It’s no real surprise that Trump’s proposal, offered by Chuck Grassley, got only 39 of the required 60 votes. And it may have been designed that way.
In a fascinating new profile of Stephen Miller, McKay Coppins suggests that at the heart of Trump’s approach to the immigration issue is Miller’s lack of interest in actually accomplishing anything as opposed to outraging liberals and firing up Trump’s base:
“When Miller found out one afternoon in January that Senators Lindsey Graham and Dick Durbin were coming to the White House to pitch Trump on a bipartisan bill, he reportedly moved to stack the Oval Office with hawkish conservatives in hopes of swaying the president. By the time Graham and Durbin arrived, Trump was in an uncompromising mood: angry, dug in, and ranting about immigrants from ‘shithole countries.’ As Trump uttered those soon-to-leak words, which would poison the talks on Capitol Hill, Miller stood on the periphery. ‘He doesn’t have to command rooms to be effective,’ one senior Democratic Senate aide said, ‘because he does his thing behind the scenes.'”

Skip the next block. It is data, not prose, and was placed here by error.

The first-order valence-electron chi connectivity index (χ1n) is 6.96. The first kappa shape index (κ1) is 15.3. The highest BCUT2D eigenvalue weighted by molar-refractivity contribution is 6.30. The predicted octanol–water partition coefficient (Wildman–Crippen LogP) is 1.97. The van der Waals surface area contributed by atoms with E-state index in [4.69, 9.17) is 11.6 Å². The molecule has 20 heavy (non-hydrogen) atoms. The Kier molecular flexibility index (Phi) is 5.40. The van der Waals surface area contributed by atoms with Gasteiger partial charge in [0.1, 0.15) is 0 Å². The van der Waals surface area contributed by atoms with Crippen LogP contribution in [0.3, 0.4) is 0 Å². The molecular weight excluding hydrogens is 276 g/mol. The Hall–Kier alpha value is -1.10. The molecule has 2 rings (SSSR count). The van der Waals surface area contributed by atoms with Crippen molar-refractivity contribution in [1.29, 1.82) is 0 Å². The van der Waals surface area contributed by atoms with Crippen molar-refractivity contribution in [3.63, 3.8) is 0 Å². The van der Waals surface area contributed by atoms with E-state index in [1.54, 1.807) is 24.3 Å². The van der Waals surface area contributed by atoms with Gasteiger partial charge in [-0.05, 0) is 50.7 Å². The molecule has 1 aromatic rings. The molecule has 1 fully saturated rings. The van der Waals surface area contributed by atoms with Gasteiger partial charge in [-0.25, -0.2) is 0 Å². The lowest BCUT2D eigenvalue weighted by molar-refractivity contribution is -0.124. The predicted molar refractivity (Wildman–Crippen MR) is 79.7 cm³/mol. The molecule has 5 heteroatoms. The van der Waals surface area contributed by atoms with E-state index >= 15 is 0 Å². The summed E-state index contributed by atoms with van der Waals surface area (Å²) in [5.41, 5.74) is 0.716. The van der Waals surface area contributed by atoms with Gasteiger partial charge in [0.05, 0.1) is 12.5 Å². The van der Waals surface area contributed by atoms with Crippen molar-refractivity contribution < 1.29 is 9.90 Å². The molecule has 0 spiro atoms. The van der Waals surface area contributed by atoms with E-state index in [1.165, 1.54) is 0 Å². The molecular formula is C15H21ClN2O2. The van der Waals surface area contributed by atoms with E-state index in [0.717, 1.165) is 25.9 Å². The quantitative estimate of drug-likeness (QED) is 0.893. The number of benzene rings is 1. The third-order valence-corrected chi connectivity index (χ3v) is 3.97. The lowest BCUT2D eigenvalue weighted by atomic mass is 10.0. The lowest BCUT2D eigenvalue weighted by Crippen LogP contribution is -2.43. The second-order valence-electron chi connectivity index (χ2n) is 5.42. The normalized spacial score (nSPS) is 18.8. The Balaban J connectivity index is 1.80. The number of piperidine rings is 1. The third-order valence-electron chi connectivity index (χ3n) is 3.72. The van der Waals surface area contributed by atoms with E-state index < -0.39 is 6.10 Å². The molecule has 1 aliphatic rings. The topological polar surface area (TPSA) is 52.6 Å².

This was the same dynamic, says Coppins, that led to Trump’s unnecessarily provocative travel ban, in which Miller played an equally prominent role:
“One of his first acts on the job was to work with then–chief strategist Steve Bannon in crafting an executive order that banned travel to the United States from seven majority-Muslim countries. The hastily written order contained no guidance on implementation, and soon after Trump signed it—on a Friday afternoon one week into his presidency—airports across the country were plunged into chaos. Hundreds of travelers were detained, civil-rights lawyers descended, and protesters swarmed. To many, the televised disarray was proof of failure. But according to Michael Wolff’s account of the Trump administration’s first year, Fire and Fury, the architects of the ban were tickled by the hysteria; Bannon (who was Wolff’s main source) boasted that they’d chosen to enact the disruptive measure on a weekend ‘so the snowflakes would show up at the airports and riot.’ They counted the anger on display as a political win.”
So don’t bet the farm on the success of any immigration legislation this year. To Team Trump, failure and the anger it generates may also be greeted as a political win.